Again that day, when I bent to a deep squat, my knee grabbed me a bit the first time, but not so much on a subsequent squat.
By this morning, three days after the injury, my knee was fine. I skated up to my usual level of skating today, doing all four of the double-rotation jumps that are at my current personal best, multiple times, not holding back at all. My knee felt fine throughout the skating session and has been fine all day. I am diagnosing a mild sprain that healed very quickly, especially for a middle-aged person. Again, I’ll be 60 my next birthday.
Part Two: What NOT to do with a sports injury of the knee
Now I will tell you what I would not do, and this is exactly what is done with a knee sprain in conventional medicine. Rest, ice, compression and elevation (RICE) is the recommended protocol, which is okay, not bad if it's all that's available to you. But gentle osteopathic techniques, such as Muscle Energy and Counterstrain, are very often better. If subluxation is the problem, chiropractic may be most helpful. But with the knee, sprained or torn ligaments seem to be more common than subluxation of patella or other bone.
Very unfortunately, a steroid is usually prescribed. This alleviates swelling / edema in the short-term, but is a usually a disaster in the long-term. Steroids such as prednisolone are catabolic, ultimately weakening the support structures of the knee and, just as weakening the support beams in a building, this can set you up for more structural problems in the future.
It is possible for even one dose of a steroid to cause permanent health problems. I will never forget a patient I once saw whose health problems began with one 40 mg dose of a common steroid drug, some years before I met him, and from which many interventions were tried over years to eliminate his side effects from that one dose, with little success.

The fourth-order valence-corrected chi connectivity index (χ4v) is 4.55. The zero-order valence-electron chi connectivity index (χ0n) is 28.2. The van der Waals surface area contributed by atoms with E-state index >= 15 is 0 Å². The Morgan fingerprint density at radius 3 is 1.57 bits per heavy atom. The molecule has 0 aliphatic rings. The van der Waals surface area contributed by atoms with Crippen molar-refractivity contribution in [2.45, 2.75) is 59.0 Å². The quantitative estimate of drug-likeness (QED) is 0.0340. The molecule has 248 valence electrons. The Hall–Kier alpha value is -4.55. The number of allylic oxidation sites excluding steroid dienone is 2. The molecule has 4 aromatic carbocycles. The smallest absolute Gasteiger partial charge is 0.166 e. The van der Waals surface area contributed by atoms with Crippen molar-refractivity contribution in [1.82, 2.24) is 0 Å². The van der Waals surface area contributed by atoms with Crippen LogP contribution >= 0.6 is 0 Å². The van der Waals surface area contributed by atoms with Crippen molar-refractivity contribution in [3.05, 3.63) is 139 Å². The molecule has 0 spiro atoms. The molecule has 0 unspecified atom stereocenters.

Even a short course of steroids can cause avascular necrosis (AVN) of the hip, and in fact, that is the most common cause of hip AVN aside from trauma. Even Mayo admits it: http://www.mayoclinic.org/diseases-conditions/avascular-necrosis/basics/risk-factors/con-20025517.
Cataracts are the most common cause of blindness worldwide. Steroid use increases risk of developing cataracts.
Steroids are such a common cause of pre-diabetes, that a term exists for this condition: steroid hyperglycemia.
If a knee injury can be repaired relatively easily, quickly and locally, let’s not either destroy the overall health of the individual or weaken the knee long-term with unwarranted drugs.
Colleen Huber NMD is a Naturopathic Medical Doctor in Tempe, Arizona. She was the Keynote Speaker at the 2015 Euro Cancer Summit, the 2016 World Congress on Cancer Therapy, and a keynote speaker at the 2016 World Congress on Breast Cancer. Dr. Huber is President of the Naturopathic Cancer Society. She is a Naturopathic Oncologist and Fellow of the Naturopathic Oncology Research Institute. She authored the largest and longest study in medical history on sugar intake in cancer patients, which was reported in media around the world in 2014. Her other writing includes her book, Choose Your Foods Like Your Life Depends On Them, and she has been featured in the books America’s Best Cancer Doctors and Defeat Cancer. Her academic writing has appeared in The Lancet and other medical journals. Her research interests are in the use of therapeutic approaches targeting metabolic aspects of cancer.